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Old 03-14-2017, 11:25 AM
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Gain from Partial Condemnation of Primary Residence

Hello everyone!

Not sure how to properly handle the following situation that results in a substantial gain:

> Received a 1099-S for $120k of proceeds from an eminent domain seizure.
> The seizure was for 0.25 acres of property that was a part of the front yard of the main home. Full property is 3 acres + home.
> Paid $30k in legal fees related to getting the reward.
> The adjusted cost basis in the 0.25 acres is $10k.
> Have lived in the home for 12 years
> There will be significant work to restore the property to its original state after the county finishes their work. Estimate is at least $50k but could be more.

This results in a 2016 net long term capital gain of $80k ($120 - $30 - $10)

With all this in mind does the sale of your principal residence exclusion apply to this case since the home is still intact and will continue to be the main residence? If it does can you point me to the proper tax code or IRS bulletin/publication? I can't seem to find much on a partial condemnation!

If the exclusion doesn't apply I guess I will have to go the postponement of gain route to buy time to rehab the property.

Thank you!



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Old 03-14-2017, 02:52 PM
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Join Date: Oct 2010
Posts: 4,801
Quote:
Originally Posted by jrm43210 View Post
Hello everyone!

Not sure how to properly handle the following situation that results in a substantial gain:

> Received a 1099-S for $120k of proceeds from an eminent domain seizure.
> The seizure was for 0.25 acres of property that was a part of the front yard of the main home. Full property is 3 acres + home.
> Paid $30k in legal fees related to getting the reward.
> The adjusted cost basis in the 0.25 acres is $10k.
> Have lived in the home for 12 years
> There will be significant work to restore the property to its original state after the county finishes their work. Estimate is at least $50k but could be more.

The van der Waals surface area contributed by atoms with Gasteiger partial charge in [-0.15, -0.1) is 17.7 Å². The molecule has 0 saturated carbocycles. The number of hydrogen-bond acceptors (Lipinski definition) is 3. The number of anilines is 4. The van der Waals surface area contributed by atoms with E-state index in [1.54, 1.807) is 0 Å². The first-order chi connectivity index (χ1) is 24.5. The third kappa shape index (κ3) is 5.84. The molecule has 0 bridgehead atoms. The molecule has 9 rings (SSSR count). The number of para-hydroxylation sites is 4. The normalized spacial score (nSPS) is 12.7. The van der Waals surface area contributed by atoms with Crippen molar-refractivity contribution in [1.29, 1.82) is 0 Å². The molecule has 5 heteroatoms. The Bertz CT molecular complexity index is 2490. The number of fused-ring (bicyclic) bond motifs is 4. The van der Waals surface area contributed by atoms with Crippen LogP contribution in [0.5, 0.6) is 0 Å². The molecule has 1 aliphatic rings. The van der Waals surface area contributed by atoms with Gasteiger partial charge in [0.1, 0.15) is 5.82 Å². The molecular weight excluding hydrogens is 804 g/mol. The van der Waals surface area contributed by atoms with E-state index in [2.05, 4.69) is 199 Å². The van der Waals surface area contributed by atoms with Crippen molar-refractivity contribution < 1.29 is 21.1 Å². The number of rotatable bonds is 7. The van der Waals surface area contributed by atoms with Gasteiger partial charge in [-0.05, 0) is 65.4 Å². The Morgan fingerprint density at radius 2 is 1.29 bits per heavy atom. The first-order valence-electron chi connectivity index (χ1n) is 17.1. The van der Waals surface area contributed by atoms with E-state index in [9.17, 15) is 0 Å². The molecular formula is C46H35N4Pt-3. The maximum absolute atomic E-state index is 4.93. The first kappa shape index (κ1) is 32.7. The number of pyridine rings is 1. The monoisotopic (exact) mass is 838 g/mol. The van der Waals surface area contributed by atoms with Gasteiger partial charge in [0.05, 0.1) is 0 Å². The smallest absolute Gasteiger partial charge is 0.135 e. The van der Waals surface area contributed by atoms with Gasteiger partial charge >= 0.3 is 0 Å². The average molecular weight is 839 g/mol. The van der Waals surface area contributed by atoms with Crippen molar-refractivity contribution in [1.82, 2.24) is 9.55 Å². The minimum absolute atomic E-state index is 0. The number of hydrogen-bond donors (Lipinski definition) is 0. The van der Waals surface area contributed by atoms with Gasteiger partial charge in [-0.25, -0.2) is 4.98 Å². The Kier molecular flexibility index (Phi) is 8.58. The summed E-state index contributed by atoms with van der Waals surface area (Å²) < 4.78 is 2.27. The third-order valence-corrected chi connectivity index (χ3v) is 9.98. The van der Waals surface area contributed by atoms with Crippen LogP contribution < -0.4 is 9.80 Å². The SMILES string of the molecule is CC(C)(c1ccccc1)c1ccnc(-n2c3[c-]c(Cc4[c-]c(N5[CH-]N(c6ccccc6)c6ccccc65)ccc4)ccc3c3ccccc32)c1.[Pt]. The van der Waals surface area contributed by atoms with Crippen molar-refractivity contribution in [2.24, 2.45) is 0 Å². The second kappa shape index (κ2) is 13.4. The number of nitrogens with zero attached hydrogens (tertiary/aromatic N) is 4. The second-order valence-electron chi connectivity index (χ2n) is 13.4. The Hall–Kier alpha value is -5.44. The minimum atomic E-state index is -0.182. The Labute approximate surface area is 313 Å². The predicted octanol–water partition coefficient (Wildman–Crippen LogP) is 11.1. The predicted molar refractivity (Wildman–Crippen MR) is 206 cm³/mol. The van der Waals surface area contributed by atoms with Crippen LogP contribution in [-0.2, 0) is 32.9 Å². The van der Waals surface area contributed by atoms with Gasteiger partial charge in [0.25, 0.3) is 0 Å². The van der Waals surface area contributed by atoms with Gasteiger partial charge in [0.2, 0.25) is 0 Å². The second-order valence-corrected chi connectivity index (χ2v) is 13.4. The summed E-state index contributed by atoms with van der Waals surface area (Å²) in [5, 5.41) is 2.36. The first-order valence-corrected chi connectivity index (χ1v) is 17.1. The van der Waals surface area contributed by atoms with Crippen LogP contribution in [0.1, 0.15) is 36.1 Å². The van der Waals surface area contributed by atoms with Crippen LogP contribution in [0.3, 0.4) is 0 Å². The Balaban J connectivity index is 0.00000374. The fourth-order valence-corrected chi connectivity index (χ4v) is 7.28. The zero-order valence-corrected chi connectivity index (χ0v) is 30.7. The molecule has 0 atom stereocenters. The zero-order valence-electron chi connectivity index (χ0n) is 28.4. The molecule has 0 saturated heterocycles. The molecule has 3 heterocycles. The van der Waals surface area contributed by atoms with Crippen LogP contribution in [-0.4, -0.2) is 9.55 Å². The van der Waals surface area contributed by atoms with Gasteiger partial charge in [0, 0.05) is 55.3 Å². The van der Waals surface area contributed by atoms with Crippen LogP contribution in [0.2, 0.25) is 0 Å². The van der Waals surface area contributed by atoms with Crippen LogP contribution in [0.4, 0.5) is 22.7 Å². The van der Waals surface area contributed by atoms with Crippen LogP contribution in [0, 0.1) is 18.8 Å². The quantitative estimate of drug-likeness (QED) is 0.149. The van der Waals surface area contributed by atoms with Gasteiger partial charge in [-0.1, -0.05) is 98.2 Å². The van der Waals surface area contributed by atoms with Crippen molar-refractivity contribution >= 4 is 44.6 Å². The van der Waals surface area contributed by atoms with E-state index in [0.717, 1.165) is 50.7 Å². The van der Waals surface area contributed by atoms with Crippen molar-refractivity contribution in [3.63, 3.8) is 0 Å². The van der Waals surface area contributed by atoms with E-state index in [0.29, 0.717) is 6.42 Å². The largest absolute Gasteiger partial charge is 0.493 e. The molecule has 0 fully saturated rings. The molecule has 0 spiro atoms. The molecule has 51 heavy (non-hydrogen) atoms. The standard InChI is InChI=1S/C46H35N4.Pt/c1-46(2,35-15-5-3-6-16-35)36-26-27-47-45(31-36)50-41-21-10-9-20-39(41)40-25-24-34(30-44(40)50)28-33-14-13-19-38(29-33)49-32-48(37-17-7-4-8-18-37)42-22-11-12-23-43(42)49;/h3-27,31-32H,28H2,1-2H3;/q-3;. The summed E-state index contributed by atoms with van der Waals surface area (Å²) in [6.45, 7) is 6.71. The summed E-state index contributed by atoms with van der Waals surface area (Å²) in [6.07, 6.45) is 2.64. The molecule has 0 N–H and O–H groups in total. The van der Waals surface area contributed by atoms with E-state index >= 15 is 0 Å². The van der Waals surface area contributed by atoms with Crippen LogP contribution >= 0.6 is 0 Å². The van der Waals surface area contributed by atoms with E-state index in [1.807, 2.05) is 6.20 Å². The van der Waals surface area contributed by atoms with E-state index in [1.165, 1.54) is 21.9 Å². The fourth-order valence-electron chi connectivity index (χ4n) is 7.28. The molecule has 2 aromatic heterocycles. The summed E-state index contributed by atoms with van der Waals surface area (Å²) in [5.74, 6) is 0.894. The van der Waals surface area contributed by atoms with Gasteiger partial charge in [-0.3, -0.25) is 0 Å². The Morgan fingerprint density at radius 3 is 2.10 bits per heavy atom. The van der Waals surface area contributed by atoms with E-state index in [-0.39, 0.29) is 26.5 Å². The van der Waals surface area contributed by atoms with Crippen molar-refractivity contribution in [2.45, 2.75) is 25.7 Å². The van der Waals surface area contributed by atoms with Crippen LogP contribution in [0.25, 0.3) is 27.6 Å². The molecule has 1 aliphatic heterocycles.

This results in a 2016 net long term capital gain of $80k ($120 - $30 - $10)

With all this in mind does the sale of your principal residence exclusion apply to this case since the home is still intact and will continue to be the main residence? If it does can you point me to the proper tax code or IRS bulletin/publication? I can't seem to find much on a partial condemnation!

If the exclusion doesn't apply I guess I will have to go the postponement of gain route to buy time to rehab the property.

Thank you!
With all this in mind does the sale of your principal residence exclusion apply to this case since the home is still intact and will continue to be the main residence?======>> Because this is your home, if you meet the IRS requirements of owning and using the property as your main home for a period totaling 2 years out of the past 5, you may qualify to exclude up to $250k of the gain from your income or $500kif you file a joint return with your spouse If a gain results from the eminent domain it need not be recognized (you won't owe money) if the you replace the property within a specified period of time The replacement property MUST be similar or related in service or use to that involuntarily converted. So basically if you buy like property to replace what was taken by eminent domain you will not have any "gain" to be taxed on, but if you don't replace it with like property or don't buy property you will have a "gain" of whatever amount you got - just like it was an income and will have to pay tax on it.



If it does can you point me to the proper tax code or IRS bulletin/publication? I can't seem to find much on a partial condemnation! ========> The IRS considers this an involuntary conversion and there are special provisions in the tax code for these situations. The details and work sheets regarding the gain postponement are included in IRS Publication 544, Sales and Other Dispositions of Assets, so be sure to read all of the fine print before you proceed.An involuntary conversion can be the result of property being destroyed because of flooding, tornadoes and other natural disasters or, in other cases, if property is stolen, condemned or disposed of under the threat of condemnation. Generally, you can elect to postpone reporting the gain if you receive money and you buy qualifying replacement property within a certain time period.



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